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Environment Situation Awareness for Day3:Scenario1. The values presented in Table 2 express the degrees of beliefs DoB corresponding to a 24 hours time steps for one of the sensors sensor one starting from midnight t 0 to eleven in the night t Similar probability patterns were found for the other sensors. They have not been reported for space limitiation.

The experimental results depicted by the related figures reveal four situation recognitions:. Battery life awareness revealed by Figure 13 a with probabilities as degrees of beliefs DoB corresponding to the time steps, e. Signal strength awareness revealed by Figure 13 b with probabilities as degrees of beliefs DoB corresponding to the time steps, e. Light intensity awareness revealed by Figure 14 a with probabilities as degrees of beliefs DoB corresponding to the time steps, e. Temperature awareness revealed by Figure 14 a with probabilities as degrees of beliefs DoB corresponding to the time steps, e.

We note that the high degrees of beliefs show reliability on the environmental situation awareness. The combination of these figures and the associated probabilities provides answers to the probabilistic questions raised in the following subsections and evidences that will guide the trend analysis on the USN system considered in terms of questions and answers. The functionalities of the system reveals the situational results and provides questions or thinking approach to be answered by the users towards a precise guide to correct decision making processes.

Figure 13 a reveals the results obtained by a user when raising the following Probabilistic queries concerning the battery level of the sensors:. Pr Value t? A1: The figure reveals that the battery voltages of the 3 sensors generally have similar behaviour but operate at varied power levels.

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It is observed that the power of sensor one operates uniformly at 8. It uniformly remains at this level for the rest of its operation. One can see the other sensors operating similarly in the same way. A2: Since most of the 3 sensors start dropping or change states at 7am, one could think that the power of the batteries are suspiciously affected by external interferences, environmental noise or high volume of workload.

However, this seems to be a normal battery discharge pattern for the batteries since they were designed to be depleted after three days before recharge. The figure reveals also that sensor one is depleted quicker than the other two sensors. This is because this sensor was placed as a longer distance from the base station and configured to operate with higher output power in order to reach the base station.

A3: If environmental noise is a significant factor that may affect the power of the batteries, protective layers may be used as lagging to prevent or minimise the noise.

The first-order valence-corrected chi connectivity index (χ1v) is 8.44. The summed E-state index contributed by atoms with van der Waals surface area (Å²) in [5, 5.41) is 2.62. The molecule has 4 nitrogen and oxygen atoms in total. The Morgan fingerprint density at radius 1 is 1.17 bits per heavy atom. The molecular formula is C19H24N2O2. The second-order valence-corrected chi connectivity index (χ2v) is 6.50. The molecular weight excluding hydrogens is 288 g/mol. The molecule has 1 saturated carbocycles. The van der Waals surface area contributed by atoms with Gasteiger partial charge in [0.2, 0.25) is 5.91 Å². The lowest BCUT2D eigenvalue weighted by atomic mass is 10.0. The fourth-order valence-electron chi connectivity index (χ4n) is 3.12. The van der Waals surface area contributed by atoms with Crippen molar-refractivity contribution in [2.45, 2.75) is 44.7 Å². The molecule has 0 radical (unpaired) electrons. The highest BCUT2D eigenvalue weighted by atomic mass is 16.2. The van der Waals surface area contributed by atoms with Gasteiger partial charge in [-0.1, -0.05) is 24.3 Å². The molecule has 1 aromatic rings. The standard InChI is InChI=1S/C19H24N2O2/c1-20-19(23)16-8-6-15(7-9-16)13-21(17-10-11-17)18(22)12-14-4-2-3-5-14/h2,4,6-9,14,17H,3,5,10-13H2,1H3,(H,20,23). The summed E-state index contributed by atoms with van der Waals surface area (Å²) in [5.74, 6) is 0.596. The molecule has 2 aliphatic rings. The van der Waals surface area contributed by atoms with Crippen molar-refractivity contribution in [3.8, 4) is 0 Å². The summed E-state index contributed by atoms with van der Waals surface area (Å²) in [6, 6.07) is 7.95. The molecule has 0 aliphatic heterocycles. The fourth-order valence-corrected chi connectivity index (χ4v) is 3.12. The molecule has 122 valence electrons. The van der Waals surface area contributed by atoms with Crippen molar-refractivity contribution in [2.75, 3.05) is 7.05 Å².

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Figure 13 b reveals the results obtained by a user when raising the following Probabilistic queries concerning the received signal strength RSSI of the sensors:. Observe the RSSI of sensors 2 and 3 having close values 76 and 80 respectively, which remain uniformly constant over time. This is in agreement with what was revealed by answer A1 concerning sensor one being far from the base station as compared to the other two sensors. A3: It is suspected that any possible actions taken on the sensors batteries will have effects on the RSSI levels of operations.

Figure 14 a reveals the results obtained by a user when raising the following Probabilistic queries concerning the light intensity revealed by the sensors:. A1: The signals of light sent by the sensors to the gateway have similar patterns as one can see that they are greatly based on day and night. Between am, the intensity of light increases and they start dropping around pm. A2: The longer day and shorter night of summer periods are reflected in the situational patterns revealed. A3: To send high light signals in the night may require the provision of artificially generated light in the sensors environment.

A4: If the next day is still summer time, then similar situational patterns are likely revealed. Figure 14 b reveals the results obtained by a user when raising the following Probabilistic queries concerning the temperature revealed by the sensors:. A1: Most of the temperature signals sent by the 3 sensors are above the level They have very few irregular drops. A2: The temperature is as high as that because summer is associated with hot environment. The irregular drops in temperature might result from the Cape strong winds. A3: If the experiment is repeated in winter, then the temperature falls and the irregularities may be controlled.

A4: If the experiment is repeated in summer, similar patterns are likely to be revealed because summer has fixed properties. Building upon a common vision of pervasive computing, this paper presents a network management system for ubiquitous sensor networks and proposes a framework using the ESA technology to achieve situation recognition. Using an outdoor environment monitoring in the city of Cape Town, we illustrate the use of the proposed technology in terms of sensor system operating conditions and environmental situation awareness.

There is room to extend the situation recognition framework proposed in this paper to achieve future situation awareness when predicting future situations from current datasets. The scalability of the ESA technology when dealing with the massive datasets collected from sensor readings is another issue that needs to be addressed for the wide deployment of this technology in ubiquitous sensor networks.

It is another avenue for future research work. National Center for Biotechnology Information , U. Journal List Sensors Basel v. Sensors Basel.

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Published online Dec 3. Antoine B. Author information Article notes Copyright and License information Disclaimer.